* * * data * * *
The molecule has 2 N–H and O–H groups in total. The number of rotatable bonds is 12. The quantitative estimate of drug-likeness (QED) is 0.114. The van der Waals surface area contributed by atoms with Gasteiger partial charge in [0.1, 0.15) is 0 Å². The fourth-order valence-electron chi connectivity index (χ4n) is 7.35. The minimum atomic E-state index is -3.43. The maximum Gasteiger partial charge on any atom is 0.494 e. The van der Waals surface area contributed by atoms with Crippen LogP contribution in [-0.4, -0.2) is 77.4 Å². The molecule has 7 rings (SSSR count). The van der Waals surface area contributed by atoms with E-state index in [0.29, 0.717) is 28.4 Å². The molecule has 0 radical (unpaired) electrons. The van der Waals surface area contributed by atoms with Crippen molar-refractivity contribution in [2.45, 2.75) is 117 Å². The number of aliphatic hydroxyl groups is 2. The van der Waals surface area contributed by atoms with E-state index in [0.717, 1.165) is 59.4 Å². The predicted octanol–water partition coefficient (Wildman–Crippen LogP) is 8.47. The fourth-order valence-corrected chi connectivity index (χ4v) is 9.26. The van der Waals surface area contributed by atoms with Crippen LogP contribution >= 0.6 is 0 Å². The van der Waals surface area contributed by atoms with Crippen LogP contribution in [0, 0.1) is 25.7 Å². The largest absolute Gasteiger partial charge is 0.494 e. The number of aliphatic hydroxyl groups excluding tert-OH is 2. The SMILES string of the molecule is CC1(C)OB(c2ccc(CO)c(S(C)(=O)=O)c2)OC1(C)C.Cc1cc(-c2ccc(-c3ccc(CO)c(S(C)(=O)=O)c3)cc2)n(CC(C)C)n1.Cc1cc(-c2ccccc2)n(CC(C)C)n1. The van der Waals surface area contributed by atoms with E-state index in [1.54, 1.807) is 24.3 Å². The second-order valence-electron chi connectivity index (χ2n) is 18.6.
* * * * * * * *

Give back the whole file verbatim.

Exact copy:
The molecule has 2 N–H and O–H groups in total. The number of rotatable bonds is 12. The quantitative estimate of drug-likeness (QED) is 0.114. The van der Waals surface area contributed by atoms with Gasteiger partial charge in [0.1, 0.15) is 0 Å². The fourth-order valence-electron chi connectivity index (χ4n) is 7.35. The minimum atomic E-state index is -3.43. The maximum Gasteiger partial charge on any atom is 0.494 e. The van der Waals surface area contributed by atoms with Crippen LogP contribution in [-0.4, -0.2) is 77.4 Å². The molecule has 7 rings (SSSR count). The van der Waals surface area contributed by atoms with E-state index in [0.29, 0.717) is 28.4 Å². The molecule has 0 radical (unpaired) electrons. The van der Waals surface area contributed by atoms with Crippen molar-refractivity contribution in [2.45, 2.75) is 117 Å². The number of aliphatic hydroxyl groups is 2. The van der Waals surface area contributed by atoms with E-state index in [0.717, 1.165) is 59.4 Å². The predicted octanol–water partition coefficient (Wildman–Crippen LogP) is 8.47. The fourth-order valence-corrected chi connectivity index (χ4v) is 9.26. The van der Waals surface area contributed by atoms with Crippen LogP contribution >= 0.6 is 0 Å². The van der Waals surface area contributed by atoms with Crippen LogP contribution in [0, 0.1) is 25.7 Å². The largest absolute Gasteiger partial charge is 0.494 e. The number of aliphatic hydroxyl groups excluding tert-OH is 2. The SMILES string of the molecule is CC1(C)OB(c2ccc(CO)c(S(C)(=O)=O)c2)OC1(C)C.Cc1cc(-c2ccc(-c3ccc(CO)c(S(C)(=O)=O)c3)cc2)n(CC(C)C)n1.Cc1cc(-c2ccccc2)n(CC(C)C)n1. The van der Waals surface area contributed by atoms with E-state index in [1.54, 1.807) is 24.3 Å². The second-order valence-electron chi connectivity index (χ2n) is 18.6.